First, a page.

Written by Rashmi Raman
Rosh Hashanah, which literally means “head of the year,” signals the beginning of the High Holy Days. Yom Kippur, or Day of Atonement, marks the end, and together they are two of the holiest days for Jews.
Like most New Year celebrations, Rosh Hashanah is a time of introspection and a time to bring about changes in the coming year. The traditional blowing of the shofar, or ram’s horn, during services on Rosh Hashanah marks a time to contemplate past mistakes and find ways to make things right.
On this day, as on Sabbath, Jews avoid work and spend the day with family. And where there’s a family gathering, can food be far behind? It’s no surprise that after services Jewish families tuck into an elaborate spread of traditional dishes.
The day begins with eating apples dipped in honey, in hopes that the new year will also be sweet. Another tradition is to bake challah, a round-shaped bread that is a symbol of the circle of life.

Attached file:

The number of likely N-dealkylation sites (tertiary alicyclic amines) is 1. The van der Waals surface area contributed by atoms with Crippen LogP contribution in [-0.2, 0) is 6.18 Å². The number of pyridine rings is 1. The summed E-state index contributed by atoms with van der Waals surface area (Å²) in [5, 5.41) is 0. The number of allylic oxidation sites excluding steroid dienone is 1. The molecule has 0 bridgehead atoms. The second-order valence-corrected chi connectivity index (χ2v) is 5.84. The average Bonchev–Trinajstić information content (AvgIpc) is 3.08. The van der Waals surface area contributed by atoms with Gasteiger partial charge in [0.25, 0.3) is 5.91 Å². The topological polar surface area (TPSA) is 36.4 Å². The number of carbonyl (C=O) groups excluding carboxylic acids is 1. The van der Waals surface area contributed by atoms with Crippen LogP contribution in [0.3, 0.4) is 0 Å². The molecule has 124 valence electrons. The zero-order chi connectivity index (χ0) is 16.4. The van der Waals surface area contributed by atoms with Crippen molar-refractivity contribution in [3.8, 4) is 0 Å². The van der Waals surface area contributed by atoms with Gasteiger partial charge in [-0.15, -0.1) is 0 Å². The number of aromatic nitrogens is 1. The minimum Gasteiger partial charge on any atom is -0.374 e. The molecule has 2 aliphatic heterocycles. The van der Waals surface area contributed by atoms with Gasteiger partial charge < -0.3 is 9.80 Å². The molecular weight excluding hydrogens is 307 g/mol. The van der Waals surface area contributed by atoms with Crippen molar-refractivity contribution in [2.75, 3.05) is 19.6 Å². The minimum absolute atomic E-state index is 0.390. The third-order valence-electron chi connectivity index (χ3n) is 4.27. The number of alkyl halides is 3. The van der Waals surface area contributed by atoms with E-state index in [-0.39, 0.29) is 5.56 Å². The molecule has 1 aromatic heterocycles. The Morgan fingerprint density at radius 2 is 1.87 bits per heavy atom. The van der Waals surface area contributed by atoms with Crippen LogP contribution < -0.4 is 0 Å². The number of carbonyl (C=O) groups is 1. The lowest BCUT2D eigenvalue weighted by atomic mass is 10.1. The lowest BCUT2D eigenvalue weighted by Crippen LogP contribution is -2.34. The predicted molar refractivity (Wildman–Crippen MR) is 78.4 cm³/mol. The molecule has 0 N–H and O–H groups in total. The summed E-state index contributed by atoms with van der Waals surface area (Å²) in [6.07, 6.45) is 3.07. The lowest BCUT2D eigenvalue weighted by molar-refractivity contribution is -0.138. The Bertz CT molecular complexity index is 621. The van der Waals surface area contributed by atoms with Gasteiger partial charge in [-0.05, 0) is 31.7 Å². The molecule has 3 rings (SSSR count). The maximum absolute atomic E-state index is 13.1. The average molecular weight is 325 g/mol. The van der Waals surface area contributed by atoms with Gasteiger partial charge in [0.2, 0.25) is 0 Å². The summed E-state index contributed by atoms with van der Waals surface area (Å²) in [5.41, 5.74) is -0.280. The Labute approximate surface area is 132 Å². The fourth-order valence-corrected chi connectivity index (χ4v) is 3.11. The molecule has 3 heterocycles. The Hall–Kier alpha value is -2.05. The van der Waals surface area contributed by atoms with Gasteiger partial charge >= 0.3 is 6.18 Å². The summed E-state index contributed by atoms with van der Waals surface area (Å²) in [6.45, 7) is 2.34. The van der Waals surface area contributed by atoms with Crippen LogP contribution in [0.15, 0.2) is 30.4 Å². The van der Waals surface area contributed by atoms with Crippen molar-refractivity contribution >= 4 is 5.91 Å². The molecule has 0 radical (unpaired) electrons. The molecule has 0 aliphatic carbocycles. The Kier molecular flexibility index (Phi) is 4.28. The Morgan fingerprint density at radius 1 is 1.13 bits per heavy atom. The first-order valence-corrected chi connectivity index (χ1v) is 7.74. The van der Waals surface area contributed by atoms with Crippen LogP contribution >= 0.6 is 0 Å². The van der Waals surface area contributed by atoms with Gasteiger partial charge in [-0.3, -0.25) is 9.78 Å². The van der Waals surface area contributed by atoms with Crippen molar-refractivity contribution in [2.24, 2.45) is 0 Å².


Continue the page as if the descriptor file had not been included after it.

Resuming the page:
Find out when Rosh Hashanah services will be held at temples around Newton. Click on the name to go see the schedule.
Congregation Beth El - 561 Ward St., Newton Centre
Temple Beth Avodah - 45 Puddingstone Lane, Newton Centre
Temple Emanuel - 385 Ward St., Newton
Congregation Dorshei Tzedek – Services at Gann Academy, 333 Forest St. in Waltham
Temple Reyim - 1860 Washington St., Auburndale
Temple Shalom - 175 Temple St., West Newton
Adams Street Shul - 168 Adams St., Newton
Congregation Mishkan Tefila - 300 Hammond Pond Parkway, Chestnut Hill
Did we miss any services? Please let us know by adding them in the comments section below!